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Livefreeordie

Why is my spray can clear coat causing epoxy problems?

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Through a process of elimination, I've determined my clear coat is causing my epoxy top coat to 'orange peel'. I know this because plugs without the clear come out fine.


I have been giving the clear coat at least 5 days to dry, in some cases more than a week. I am using Krylon Color Master acrylic crystal clear.


2 things I 'think' might be causing problems are: I am wiping down the plugs with denatured alcohol between 15 minutes and 45 minutes before applying epoxy. I am not scuffing & tacking the clear coat.


Could the denatured be dissolving the clear coat? I am not seeing any residue on the tack cloth (paper towel)


Any thoughts or suggestions would be appreciated. For paint I am using spray cans and some latex from a preval spray bottles, both of which take epoxy fine without the clear coat.

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I think scuffing may resolve it. An unscuffed surface, especially a hard shell gloss provides no texture to break the surface tension of the epoxy....think rain beading up on a freshly waxed car...It is counterintuitive but smoother flow outs of top coats require a rougher surface, not a smoother one. I doubt it is the Krylon but I have only used it in woodworking...and only once as I thought it bonded poorly but it is possible that the epoxy re activated it. It would probably wrinkle...more than orange peel but the epoxy may be thick and heavy  enough to disguise wrinkling as orange peel.


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All good advice, thank you. It is wrinkling more than orange peel, I just didn't know that term, which is sad because I was a painting contractor for years. I was using the clear for a few different reasons, including I thought it would protect paint from alcohol wipe down. But I found I don't need it.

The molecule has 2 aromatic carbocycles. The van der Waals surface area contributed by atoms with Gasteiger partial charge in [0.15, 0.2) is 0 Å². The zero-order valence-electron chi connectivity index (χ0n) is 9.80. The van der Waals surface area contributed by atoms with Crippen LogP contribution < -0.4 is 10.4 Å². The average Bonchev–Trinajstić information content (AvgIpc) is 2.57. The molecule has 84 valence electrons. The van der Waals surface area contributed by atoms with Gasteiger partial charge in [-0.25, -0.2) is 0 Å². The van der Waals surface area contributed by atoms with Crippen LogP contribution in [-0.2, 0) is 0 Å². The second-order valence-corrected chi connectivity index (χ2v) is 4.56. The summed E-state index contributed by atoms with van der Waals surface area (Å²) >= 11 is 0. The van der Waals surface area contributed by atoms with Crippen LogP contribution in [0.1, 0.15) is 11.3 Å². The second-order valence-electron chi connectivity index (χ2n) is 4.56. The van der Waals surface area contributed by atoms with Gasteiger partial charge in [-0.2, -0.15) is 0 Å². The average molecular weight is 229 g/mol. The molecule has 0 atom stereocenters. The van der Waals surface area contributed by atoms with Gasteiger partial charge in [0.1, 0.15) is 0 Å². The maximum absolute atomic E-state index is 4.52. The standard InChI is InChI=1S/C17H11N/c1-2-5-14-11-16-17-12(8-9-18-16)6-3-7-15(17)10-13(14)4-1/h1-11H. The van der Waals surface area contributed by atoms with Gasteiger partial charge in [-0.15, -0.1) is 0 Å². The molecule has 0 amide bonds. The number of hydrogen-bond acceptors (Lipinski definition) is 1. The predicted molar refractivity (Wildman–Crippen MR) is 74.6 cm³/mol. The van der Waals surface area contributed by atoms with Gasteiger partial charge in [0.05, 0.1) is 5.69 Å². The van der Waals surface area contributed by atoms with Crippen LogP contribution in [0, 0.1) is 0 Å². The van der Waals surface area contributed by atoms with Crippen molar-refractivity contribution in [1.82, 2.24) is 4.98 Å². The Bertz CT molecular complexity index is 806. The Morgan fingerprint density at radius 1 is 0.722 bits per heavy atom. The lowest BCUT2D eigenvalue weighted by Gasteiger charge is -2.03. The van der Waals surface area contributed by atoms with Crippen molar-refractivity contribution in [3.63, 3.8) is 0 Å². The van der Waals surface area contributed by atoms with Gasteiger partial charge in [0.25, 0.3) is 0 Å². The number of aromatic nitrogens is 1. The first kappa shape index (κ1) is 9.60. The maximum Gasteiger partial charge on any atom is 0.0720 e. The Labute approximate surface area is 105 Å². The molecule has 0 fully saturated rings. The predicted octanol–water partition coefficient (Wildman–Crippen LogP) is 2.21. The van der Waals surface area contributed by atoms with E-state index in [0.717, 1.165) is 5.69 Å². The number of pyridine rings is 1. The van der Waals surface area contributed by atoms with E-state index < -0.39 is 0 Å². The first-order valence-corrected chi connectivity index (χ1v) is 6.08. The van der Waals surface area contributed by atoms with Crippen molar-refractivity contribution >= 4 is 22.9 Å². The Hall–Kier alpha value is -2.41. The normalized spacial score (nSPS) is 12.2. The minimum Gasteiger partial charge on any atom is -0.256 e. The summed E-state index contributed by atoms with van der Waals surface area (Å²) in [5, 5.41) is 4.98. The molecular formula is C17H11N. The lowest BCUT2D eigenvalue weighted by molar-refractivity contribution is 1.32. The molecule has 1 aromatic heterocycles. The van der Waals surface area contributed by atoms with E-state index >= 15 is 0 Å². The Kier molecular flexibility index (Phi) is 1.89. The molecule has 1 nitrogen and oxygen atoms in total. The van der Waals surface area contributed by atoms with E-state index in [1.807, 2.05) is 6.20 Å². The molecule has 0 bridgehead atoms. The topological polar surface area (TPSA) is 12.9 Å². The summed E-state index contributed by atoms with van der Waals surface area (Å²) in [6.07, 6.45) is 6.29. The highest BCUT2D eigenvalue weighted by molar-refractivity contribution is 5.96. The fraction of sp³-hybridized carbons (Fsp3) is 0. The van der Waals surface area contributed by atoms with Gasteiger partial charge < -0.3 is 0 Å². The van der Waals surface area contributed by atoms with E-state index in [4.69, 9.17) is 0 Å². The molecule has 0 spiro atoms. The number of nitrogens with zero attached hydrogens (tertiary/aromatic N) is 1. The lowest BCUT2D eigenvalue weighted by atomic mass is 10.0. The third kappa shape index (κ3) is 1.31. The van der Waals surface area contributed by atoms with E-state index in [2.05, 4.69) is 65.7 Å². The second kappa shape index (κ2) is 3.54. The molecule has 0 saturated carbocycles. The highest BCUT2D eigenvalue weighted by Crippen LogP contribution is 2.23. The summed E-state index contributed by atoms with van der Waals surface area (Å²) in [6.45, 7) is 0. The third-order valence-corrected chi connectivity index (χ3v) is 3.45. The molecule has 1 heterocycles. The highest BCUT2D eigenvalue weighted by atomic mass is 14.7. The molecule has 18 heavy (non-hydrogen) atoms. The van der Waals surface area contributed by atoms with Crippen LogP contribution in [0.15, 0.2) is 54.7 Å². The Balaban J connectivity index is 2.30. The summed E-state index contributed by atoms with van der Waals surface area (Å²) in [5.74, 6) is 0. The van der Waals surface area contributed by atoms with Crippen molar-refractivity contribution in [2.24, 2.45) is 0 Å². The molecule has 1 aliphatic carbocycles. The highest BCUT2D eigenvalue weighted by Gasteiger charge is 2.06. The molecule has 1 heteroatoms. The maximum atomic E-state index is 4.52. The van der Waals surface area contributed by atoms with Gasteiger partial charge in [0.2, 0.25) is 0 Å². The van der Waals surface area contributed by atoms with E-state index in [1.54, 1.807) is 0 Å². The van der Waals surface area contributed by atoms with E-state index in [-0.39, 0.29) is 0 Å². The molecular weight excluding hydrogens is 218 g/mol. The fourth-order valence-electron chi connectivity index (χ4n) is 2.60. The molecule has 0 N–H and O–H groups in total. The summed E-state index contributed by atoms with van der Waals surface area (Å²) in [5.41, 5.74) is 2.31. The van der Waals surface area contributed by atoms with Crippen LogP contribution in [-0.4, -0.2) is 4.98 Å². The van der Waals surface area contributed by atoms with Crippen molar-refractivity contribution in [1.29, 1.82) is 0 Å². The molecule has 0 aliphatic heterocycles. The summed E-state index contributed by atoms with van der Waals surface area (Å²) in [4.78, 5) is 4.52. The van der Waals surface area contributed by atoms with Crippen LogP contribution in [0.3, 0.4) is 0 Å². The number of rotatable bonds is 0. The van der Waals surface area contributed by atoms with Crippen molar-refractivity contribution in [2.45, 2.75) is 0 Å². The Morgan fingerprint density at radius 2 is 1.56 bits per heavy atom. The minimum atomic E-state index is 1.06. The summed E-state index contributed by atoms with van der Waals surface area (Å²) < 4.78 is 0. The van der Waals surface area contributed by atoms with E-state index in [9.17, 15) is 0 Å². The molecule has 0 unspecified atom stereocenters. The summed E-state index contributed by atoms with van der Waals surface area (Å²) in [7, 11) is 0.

What can I do with the wrinkled epoxy plugs?i will just fish most of them but a couple were supposed to be presents, and I want them to look pretty.

Thanks for the help everyone

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I'm guessing it's sort of a scratch coat. I use a spray clear over certain colors (certain pearls, mostly createx ones) because the pearls themselves will cause fisheyes. If you need to use a spray clear before epoxy, and the one you're using is causing fisheyes, then switch spray clear. The paint stuff is generally only as complicated as you choose to make it. No denatured, gloves, or concerns about hand oils come into play when I am painting/clearcoating.

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Wrinkles seem to denote a different but still chemical reaction in your system. I'd try a different spray clear.

 

It's possible to sand out some of the wrinkles, not too aggressively, then re-cover with epoxy. They'll look better, but likely will still have some adhesion issues between layers.

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Through a process of elimination, I've determined my clear coat is causing my epoxy top coat to 'orange peel'. I know this because plugs without the clear come out fine.

 

I have been giving the clear coat at least 5 days to dry, in some cases more than a week. I am using Krylon Color Master acrylic crystal clear.

 

2 things I 'think' might be causing problems are: I am wiping down the plugs with denatured alcohol between 15 minutes and 45 minutes before applying epoxy. I am not scuffing & tacking the clear coat.

 

Could the denatured be dissolving the clear coat? I am not seeing any residue on the tack cloth (paper towel)